I knew we could keep a child safe.  We could provide food, a warm bed and some sort of reassurance.  This is the essence of fostering.

My wife rang the Council and registered our interest to become foster carers.

Six months later, we were approved as Foster Carers for Liverpool City Council.

A foster kid wrote this message on my iPad. Outstanding literacy and a lovely, precious sentiment.

10 years on and we have fostered 8 separate children.

We have had children for four hours, a week, six months , and one we decided to adopt.

We just fell in love with him, and he fell in love with us. He’s not the most articulate child and can have trouble accessing and expressing his feelings in a socially acceptable way.  However, one day when he had been with us a while he was being ominously quiet.  I found him in our lounge surrounded by shattered glass wielding a permanent felt tip pen.  He had taken a framed family photo from the mantle piece, punched the glass out, and added a picture of himself.  I’m not a psychologist, but it was fairly obvious what he was trying to say.

We adopted that little man a few months later. Although Hollywood would have you believe otherwise, adoption is not the end of the story and does not solve the problem of trauma. As a 13 year old, he is still fearful of unknown adults and still struggles when a routine changes. But he has a family now, a whole network of grandparents, aunts, uncles, cousins and friends who can help him navigate life. For him, statistically, the future is far brighter as an adopted child than as a ‘Foster Placement’.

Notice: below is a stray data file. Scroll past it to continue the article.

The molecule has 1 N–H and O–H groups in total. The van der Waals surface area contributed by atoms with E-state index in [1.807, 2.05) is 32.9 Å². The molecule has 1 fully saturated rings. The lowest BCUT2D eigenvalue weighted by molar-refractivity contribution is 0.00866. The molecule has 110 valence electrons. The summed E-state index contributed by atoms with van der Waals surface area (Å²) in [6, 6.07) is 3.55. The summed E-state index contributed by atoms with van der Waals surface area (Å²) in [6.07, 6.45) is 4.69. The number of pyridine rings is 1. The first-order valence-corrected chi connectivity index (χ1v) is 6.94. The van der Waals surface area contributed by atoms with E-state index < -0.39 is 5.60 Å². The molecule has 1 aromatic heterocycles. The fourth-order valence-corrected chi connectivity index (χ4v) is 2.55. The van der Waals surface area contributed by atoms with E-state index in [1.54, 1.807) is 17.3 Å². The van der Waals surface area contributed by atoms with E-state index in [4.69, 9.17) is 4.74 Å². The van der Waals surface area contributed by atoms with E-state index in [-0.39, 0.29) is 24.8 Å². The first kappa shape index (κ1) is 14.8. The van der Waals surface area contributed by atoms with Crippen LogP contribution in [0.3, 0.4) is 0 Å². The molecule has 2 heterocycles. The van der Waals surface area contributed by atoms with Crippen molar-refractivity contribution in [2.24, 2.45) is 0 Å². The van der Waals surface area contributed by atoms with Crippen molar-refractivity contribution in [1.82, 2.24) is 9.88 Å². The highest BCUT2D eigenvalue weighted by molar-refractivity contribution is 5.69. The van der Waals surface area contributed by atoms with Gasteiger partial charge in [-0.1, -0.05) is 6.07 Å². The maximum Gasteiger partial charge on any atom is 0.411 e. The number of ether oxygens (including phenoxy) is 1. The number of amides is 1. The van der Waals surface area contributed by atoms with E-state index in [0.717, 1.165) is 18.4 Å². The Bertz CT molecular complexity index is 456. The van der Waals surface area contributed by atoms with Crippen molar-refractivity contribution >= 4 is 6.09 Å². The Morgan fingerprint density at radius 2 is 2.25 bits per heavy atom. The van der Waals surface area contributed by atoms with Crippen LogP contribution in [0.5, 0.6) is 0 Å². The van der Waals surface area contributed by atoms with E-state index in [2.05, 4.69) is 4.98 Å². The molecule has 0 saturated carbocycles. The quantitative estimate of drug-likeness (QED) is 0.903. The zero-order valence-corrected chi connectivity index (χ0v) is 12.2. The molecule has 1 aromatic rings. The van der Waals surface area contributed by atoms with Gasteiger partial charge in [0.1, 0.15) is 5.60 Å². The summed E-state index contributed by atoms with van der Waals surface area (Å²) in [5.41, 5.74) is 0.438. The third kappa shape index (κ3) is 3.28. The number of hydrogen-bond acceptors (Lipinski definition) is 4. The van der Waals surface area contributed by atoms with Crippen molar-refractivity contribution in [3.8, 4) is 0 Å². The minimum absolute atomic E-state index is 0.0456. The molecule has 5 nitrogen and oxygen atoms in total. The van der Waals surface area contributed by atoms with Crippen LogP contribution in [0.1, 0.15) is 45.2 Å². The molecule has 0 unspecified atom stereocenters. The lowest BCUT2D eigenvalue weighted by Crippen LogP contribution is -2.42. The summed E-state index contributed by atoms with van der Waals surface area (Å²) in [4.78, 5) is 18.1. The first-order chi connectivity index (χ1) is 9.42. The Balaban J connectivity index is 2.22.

Fostering is never even dull. This kid loved going to The Asda Cafe. He used the Free Refill Fizzy Drinks Machine to make potions! Then we’d go home. An afternoon of creative fun for £1.00.

Fostering is difficult, but the rewards outweigh the problems, and its value is unquantifiable.  Occasionally I encounter men of my age who talk about wanting a new challenge.  They run back to back marathons, climb Kilimanjaro, or become Vegans.  Meanwhile, I am trying to convince a kid that 3.00am is a bad time to play tennis, and  that not every adult is dangerous.  It’s probably not as glamorous as running a FTSE company, but my wife thinks it’s sexy and I get to spend a lot more time on the swings at the park.  Clearly, I am the real winner, and so are the kids who we look after.

We get significant support from the Council’s  Social Workers but have also become associated with a National Charity called Home for Good.

Home for Good’s mission is to find a safe home for every one of the 80,000 children in care, whether it be fostering or adoption. They also do a great job supporting those of us who foster and adopt, by running local support groups and providing resources.

Fostering isn’t for every one, but everyone should consider it before they decide it’s not for them.

If you’d like to find out more, contact Home for Good or your Local Council about fostering.